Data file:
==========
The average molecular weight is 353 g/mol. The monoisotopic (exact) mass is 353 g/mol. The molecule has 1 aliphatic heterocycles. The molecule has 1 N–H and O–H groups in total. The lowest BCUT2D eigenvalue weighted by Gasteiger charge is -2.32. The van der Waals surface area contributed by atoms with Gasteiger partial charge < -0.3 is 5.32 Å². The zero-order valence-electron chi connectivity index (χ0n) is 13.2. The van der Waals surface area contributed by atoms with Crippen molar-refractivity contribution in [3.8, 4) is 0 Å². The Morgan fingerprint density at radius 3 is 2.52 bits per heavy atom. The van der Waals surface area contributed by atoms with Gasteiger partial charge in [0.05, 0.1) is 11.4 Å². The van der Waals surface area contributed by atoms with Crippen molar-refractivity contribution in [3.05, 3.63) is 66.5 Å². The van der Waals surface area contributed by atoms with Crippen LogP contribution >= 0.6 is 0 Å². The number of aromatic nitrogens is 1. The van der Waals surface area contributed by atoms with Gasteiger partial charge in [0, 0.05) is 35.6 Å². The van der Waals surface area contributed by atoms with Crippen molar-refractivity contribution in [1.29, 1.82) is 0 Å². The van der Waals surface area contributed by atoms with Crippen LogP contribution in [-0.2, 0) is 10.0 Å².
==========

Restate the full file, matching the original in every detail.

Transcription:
The average molecular weight is 353 g/mol. The monoisotopic (exact) mass is 353 g/mol. The molecule has 1 aliphatic heterocycles. The molecule has 1 N–H and O–H groups in total. The lowest BCUT2D eigenvalue weighted by Gasteiger charge is -2.32. The van der Waals surface area contributed by atoms with Gasteiger partial charge < -0.3 is 5.32 Å². The zero-order valence-electron chi connectivity index (χ0n) is 13.2. The van der Waals surface area contributed by atoms with Crippen molar-refractivity contribution in [3.8, 4) is 0 Å². The Morgan fingerprint density at radius 3 is 2.52 bits per heavy atom. The van der Waals surface area contributed by atoms with Gasteiger partial charge in [0.05, 0.1) is 11.4 Å². The van der Waals surface area contributed by atoms with Crippen molar-refractivity contribution in [3.05, 3.63) is 66.5 Å². The van der Waals surface area contributed by atoms with Crippen LogP contribution >= 0.6 is 0 Å². The number of aromatic nitrogens is 1. The van der Waals surface area contributed by atoms with Gasteiger partial charge in [0, 0.05) is 35.6 Å². The van der Waals surface area contributed by atoms with Crippen molar-refractivity contribution in [1.29, 1.82) is 0 Å². The van der Waals surface area contributed by atoms with Crippen LogP contribution in [-0.2, 0) is 10.0 Å².